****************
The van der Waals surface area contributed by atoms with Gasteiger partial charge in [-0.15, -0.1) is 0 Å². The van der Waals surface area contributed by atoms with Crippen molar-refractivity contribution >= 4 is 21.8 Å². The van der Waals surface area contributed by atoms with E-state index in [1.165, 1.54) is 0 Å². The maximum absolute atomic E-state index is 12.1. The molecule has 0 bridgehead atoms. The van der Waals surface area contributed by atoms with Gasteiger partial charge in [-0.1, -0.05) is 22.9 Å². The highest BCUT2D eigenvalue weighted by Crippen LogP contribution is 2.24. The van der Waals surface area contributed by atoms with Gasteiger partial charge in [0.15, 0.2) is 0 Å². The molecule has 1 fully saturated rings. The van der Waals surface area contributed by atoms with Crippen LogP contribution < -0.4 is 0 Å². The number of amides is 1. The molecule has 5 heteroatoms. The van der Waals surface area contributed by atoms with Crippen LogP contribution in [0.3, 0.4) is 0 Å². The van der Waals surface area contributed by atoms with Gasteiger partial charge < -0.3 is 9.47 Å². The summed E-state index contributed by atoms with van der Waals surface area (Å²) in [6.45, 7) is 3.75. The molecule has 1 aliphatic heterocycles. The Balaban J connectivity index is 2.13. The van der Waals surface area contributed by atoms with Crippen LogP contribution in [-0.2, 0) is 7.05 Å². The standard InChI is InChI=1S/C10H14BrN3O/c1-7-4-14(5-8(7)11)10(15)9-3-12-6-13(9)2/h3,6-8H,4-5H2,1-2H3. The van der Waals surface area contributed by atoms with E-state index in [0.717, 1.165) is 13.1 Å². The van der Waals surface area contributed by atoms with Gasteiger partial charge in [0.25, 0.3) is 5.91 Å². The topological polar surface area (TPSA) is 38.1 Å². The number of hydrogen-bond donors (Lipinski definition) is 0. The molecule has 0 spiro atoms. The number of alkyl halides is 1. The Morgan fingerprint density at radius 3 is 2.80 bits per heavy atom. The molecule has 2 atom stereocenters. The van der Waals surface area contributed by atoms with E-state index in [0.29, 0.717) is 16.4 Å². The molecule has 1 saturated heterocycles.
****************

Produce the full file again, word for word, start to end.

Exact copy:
The van der Waals surface area contributed by atoms with Gasteiger partial charge in [-0.15, -0.1) is 0 Å². The van der Waals surface area contributed by atoms with Crippen molar-refractivity contribution >= 4 is 21.8 Å². The van der Waals surface area contributed by atoms with E-state index in [1.165, 1.54) is 0 Å². The maximum absolute atomic E-state index is 12.1. The molecule has 0 bridgehead atoms. The van der Waals surface area contributed by atoms with Gasteiger partial charge in [-0.1, -0.05) is 22.9 Å². The highest BCUT2D eigenvalue weighted by Crippen LogP contribution is 2.24. The van der Waals surface area contributed by atoms with Gasteiger partial charge in [0.15, 0.2) is 0 Å². The molecule has 1 fully saturated rings. The van der Waals surface area contributed by atoms with Crippen LogP contribution < -0.4 is 0 Å². The number of amides is 1. The molecule has 5 heteroatoms. The van der Waals surface area contributed by atoms with Crippen LogP contribution in [0.3, 0.4) is 0 Å². The van der Waals surface area contributed by atoms with Gasteiger partial charge < -0.3 is 9.47 Å². The summed E-state index contributed by atoms with van der Waals surface area (Å²) in [6.45, 7) is 3.75. The molecule has 1 aliphatic heterocycles. The Balaban J connectivity index is 2.13. The van der Waals surface area contributed by atoms with Crippen LogP contribution in [-0.2, 0) is 7.05 Å². The standard InChI is InChI=1S/C10H14BrN3O/c1-7-4-14(5-8(7)11)10(15)9-3-12-6-13(9)2/h3,6-8H,4-5H2,1-2H3. The van der Waals surface area contributed by atoms with E-state index in [0.717, 1.165) is 13.1 Å². The van der Waals surface area contributed by atoms with Gasteiger partial charge in [0.25, 0.3) is 5.91 Å². The topological polar surface area (TPSA) is 38.1 Å². The number of hydrogen-bond donors (Lipinski definition) is 0. The molecule has 0 spiro atoms. The number of alkyl halides is 1. The Morgan fingerprint density at radius 3 is 2.80 bits per heavy atom. The molecule has 2 atom stereocenters. The van der Waals surface area contributed by atoms with E-state index in [0.29, 0.717) is 16.4 Å². The molecule has 1 saturated heterocycles.